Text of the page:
Distributions for Deemed Severance of Employment: If you are on active duty for more than 30 days, then the Plan generally treats you as having severed employment for distribution purposes. This means that you may request a distribution from the Plan. If you request a distribution on account of this deemed severance of employment, then you are not permitted to make any contributions to the Plan for six (6) months after the date of the distribution.
What happens if I terminate employment before death, disability or retirement?
If your employment terminates for reasons other than death, disability or normal retirement, you will be entitled to receive only the “vested percentage” of your account balance.
You may elect to have your vested account balance distributed to you as soon as administratively feasible following your termination of employment. However, if the value of your vested account balance does not exceed $5,000, then a distribution will be made to you regardless of whether you consent to receive it. (See the question entitled “How will my benefits be paid to me?” for additional information.)
What happens if I terminate employment at Normal Retirement Date?
Normal Retirement Date: You will attain your Normal Retirement Age when you reach age 65. Your Normal Retirement Date is the date on which you attain your Normal Retirement Age.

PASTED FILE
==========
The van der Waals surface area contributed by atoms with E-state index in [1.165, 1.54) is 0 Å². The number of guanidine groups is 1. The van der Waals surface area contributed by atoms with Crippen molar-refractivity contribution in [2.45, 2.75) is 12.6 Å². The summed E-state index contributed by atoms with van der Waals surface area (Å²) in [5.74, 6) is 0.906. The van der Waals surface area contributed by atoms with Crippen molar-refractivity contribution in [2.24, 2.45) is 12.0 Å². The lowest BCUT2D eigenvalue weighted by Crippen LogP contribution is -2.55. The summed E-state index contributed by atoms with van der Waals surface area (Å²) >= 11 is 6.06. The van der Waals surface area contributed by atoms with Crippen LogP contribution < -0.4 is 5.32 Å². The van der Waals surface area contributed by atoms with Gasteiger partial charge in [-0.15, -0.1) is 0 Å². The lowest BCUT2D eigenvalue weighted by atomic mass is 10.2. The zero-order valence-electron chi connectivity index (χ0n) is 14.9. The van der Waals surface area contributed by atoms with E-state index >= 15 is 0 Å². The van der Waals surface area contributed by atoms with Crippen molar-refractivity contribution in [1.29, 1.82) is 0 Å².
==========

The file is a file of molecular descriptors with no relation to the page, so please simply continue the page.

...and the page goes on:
Payment of Benefits: You will become 100% vested in all of your accounts under the Plan once you attain your Normal Retirement Age. However, the actual payment of benefits generally will not begin until you have terminated employment and reached your Normal Retirement Date. In such event, a distribution will be made, at your election, as soon as administratively feasible. If you remain employed past your Normal Retirement Date, you may generally defer the receipt of benefits until you actually terminate employment. In such event, benefit payments will begin as soon as feasible at your request, but generally not later than age 70 1/2. (See the question entitled “How will my benefits be paid to me?” for an explanation of how these benefits will be paid.)
What happens if I terminate employment due to disability?